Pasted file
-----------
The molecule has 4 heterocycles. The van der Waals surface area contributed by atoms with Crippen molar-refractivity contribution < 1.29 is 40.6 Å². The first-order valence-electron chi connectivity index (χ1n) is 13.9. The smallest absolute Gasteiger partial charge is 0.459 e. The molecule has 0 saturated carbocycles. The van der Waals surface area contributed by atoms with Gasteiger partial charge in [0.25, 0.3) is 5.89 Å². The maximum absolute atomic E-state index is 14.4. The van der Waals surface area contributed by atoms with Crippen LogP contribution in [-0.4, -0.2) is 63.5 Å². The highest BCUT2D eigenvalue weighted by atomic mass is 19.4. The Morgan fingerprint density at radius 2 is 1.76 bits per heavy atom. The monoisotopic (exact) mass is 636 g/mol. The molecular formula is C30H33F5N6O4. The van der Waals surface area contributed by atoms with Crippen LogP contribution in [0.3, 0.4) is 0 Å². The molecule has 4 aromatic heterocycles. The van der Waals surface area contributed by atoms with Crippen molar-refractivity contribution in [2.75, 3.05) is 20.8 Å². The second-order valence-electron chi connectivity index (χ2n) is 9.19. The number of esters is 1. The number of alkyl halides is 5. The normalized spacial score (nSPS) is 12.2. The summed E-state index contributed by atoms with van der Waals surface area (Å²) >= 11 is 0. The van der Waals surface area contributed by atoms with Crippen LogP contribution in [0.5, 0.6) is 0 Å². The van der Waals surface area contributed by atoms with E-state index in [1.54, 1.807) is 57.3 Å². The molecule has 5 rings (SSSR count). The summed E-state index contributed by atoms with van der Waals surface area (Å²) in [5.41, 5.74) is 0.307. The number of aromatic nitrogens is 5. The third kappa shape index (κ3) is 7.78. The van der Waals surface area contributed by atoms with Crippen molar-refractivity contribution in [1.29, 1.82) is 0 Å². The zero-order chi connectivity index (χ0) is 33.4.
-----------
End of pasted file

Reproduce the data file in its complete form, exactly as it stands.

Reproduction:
The molecule has 4 heterocycles. The van der Waals surface area contributed by atoms with Crippen molar-refractivity contribution < 1.29 is 40.6 Å². The first-order valence-electron chi connectivity index (χ1n) is 13.9. The smallest absolute Gasteiger partial charge is 0.459 e. The molecule has 0 saturated carbocycles. The van der Waals surface area contributed by atoms with Gasteiger partial charge in [0.25, 0.3) is 5.89 Å². The maximum absolute atomic E-state index is 14.4. The van der Waals surface area contributed by atoms with Crippen LogP contribution in [-0.4, -0.2) is 63.5 Å². The highest BCUT2D eigenvalue weighted by atomic mass is 19.4. The Morgan fingerprint density at radius 2 is 1.76 bits per heavy atom. The monoisotopic (exact) mass is 636 g/mol. The molecular formula is C30H33F5N6O4. The van der Waals surface area contributed by atoms with Crippen LogP contribution in [0.3, 0.4) is 0 Å². The molecule has 4 aromatic heterocycles. The van der Waals surface area contributed by atoms with Crippen molar-refractivity contribution in [2.75, 3.05) is 20.8 Å². The second-order valence-electron chi connectivity index (χ2n) is 9.19. The number of esters is 1. The number of alkyl halides is 5. The normalized spacial score (nSPS) is 12.2. The summed E-state index contributed by atoms with van der Waals surface area (Å²) >= 11 is 0. The van der Waals surface area contributed by atoms with Crippen LogP contribution in [0.5, 0.6) is 0 Å². The van der Waals surface area contributed by atoms with E-state index in [1.54, 1.807) is 57.3 Å². The molecule has 5 rings (SSSR count). The summed E-state index contributed by atoms with van der Waals surface area (Å²) in [5.41, 5.74) is 0.307. The number of aromatic nitrogens is 5. The third kappa shape index (κ3) is 7.78. The van der Waals surface area contributed by atoms with Crippen molar-refractivity contribution in [1.29, 1.82) is 0 Å². The zero-order chi connectivity index (χ0) is 33.4.